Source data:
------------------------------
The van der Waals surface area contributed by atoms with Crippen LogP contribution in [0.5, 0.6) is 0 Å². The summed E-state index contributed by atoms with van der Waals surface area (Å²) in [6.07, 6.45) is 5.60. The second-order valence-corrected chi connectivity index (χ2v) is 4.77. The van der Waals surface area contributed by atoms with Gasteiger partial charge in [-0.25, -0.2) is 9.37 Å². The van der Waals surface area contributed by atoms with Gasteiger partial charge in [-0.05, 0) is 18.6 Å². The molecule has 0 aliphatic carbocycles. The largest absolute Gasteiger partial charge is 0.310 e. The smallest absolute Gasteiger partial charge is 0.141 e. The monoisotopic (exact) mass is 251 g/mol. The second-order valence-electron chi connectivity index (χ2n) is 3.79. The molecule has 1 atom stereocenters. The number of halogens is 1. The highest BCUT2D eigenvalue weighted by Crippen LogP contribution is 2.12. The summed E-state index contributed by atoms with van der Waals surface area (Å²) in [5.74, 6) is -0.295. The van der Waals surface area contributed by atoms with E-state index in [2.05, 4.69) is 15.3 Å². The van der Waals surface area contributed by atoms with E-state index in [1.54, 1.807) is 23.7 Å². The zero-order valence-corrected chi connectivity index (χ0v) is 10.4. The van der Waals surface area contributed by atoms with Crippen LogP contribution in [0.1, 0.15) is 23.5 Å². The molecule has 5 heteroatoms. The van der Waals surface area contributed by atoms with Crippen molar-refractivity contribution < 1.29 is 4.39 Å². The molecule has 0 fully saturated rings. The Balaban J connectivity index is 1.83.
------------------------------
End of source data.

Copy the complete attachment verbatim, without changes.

The van der Waals surface area contributed by atoms with Crippen LogP contribution in [0.5, 0.6) is 0 Å². The summed E-state index contributed by atoms with van der Waals surface area (Å²) in [6.07, 6.45) is 5.60. The second-order valence-corrected chi connectivity index (χ2v) is 4.77. The van der Waals surface area contributed by atoms with Gasteiger partial charge in [-0.25, -0.2) is 9.37 Å². The van der Waals surface area contributed by atoms with Gasteiger partial charge in [-0.05, 0) is 18.6 Å². The molecule has 0 aliphatic carbocycles. The largest absolute Gasteiger partial charge is 0.310 e. The smallest absolute Gasteiger partial charge is 0.141 e. The monoisotopic (exact) mass is 251 g/mol. The second-order valence-electron chi connectivity index (χ2n) is 3.79. The molecule has 1 atom stereocenters. The number of halogens is 1. The highest BCUT2D eigenvalue weighted by Crippen LogP contribution is 2.12. The summed E-state index contributed by atoms with van der Waals surface area (Å²) in [5.74, 6) is -0.295. The van der Waals surface area contributed by atoms with E-state index in [2.05, 4.69) is 15.3 Å². The van der Waals surface area contributed by atoms with E-state index in [1.54, 1.807) is 23.7 Å². The zero-order valence-corrected chi connectivity index (χ0v) is 10.4. The van der Waals surface area contributed by atoms with Crippen LogP contribution in [0.1, 0.15) is 23.5 Å². The molecule has 5 heteroatoms. The van der Waals surface area contributed by atoms with Crippen molar-refractivity contribution < 1.29 is 4.39 Å². The molecule has 0 fully saturated rings. The Balaban J connectivity index is 1.83.